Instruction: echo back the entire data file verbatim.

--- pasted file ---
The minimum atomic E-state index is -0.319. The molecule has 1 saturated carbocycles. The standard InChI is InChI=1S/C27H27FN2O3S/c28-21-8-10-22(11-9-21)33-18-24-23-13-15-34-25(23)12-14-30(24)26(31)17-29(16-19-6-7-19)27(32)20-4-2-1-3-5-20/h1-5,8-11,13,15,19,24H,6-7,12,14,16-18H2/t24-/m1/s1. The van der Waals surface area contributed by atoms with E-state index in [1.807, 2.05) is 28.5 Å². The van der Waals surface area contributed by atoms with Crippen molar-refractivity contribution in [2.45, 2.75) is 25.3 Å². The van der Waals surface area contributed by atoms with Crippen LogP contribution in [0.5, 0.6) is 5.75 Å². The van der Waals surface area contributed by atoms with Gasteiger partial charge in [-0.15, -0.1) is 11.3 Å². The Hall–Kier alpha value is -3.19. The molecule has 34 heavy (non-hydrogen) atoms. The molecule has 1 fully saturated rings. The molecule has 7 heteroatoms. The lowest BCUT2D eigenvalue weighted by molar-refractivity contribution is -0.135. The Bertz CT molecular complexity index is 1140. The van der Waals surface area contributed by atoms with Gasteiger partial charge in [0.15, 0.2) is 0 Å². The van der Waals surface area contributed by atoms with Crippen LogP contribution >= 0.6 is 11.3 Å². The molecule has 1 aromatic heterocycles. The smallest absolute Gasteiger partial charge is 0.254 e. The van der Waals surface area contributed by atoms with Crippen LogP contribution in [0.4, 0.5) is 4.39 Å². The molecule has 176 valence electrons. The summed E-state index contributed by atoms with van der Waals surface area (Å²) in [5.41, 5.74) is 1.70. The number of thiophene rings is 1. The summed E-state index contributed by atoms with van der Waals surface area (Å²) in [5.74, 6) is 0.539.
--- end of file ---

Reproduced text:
The minimum atomic E-state index is -0.319. The molecule has 1 saturated carbocycles. The standard InChI is InChI=1S/C27H27FN2O3S/c28-21-8-10-22(11-9-21)33-18-24-23-13-15-34-25(23)12-14-30(24)26(31)17-29(16-19-6-7-19)27(32)20-4-2-1-3-5-20/h1-5,8-11,13,15,19,24H,6-7,12,14,16-18H2/t24-/m1/s1. The van der Waals surface area contributed by atoms with E-state index in [1.807, 2.05) is 28.5 Å². The van der Waals surface area contributed by atoms with Crippen molar-refractivity contribution in [2.45, 2.75) is 25.3 Å². The van der Waals surface area contributed by atoms with Crippen LogP contribution in [0.5, 0.6) is 5.75 Å². The van der Waals surface area contributed by atoms with Gasteiger partial charge in [-0.15, -0.1) is 11.3 Å². The Hall–Kier alpha value is -3.19. The molecule has 34 heavy (non-hydrogen) atoms. The molecule has 1 fully saturated rings. The molecule has 7 heteroatoms. The lowest BCUT2D eigenvalue weighted by molar-refractivity contribution is -0.135. The Bertz CT molecular complexity index is 1140. The van der Waals surface area contributed by atoms with Gasteiger partial charge in [0.15, 0.2) is 0 Å². The van der Waals surface area contributed by atoms with Crippen LogP contribution >= 0.6 is 11.3 Å². The molecule has 1 aromatic heterocycles. The smallest absolute Gasteiger partial charge is 0.254 e. The van der Waals surface area contributed by atoms with Crippen LogP contribution in [0.4, 0.5) is 4.39 Å². The molecule has 176 valence electrons. The summed E-state index contributed by atoms with van der Waals surface area (Å²) in [5.41, 5.74) is 1.70. The number of thiophene rings is 1. The summed E-state index contributed by atoms with van der Waals surface area (Å²) in [5.74, 6) is 0.539.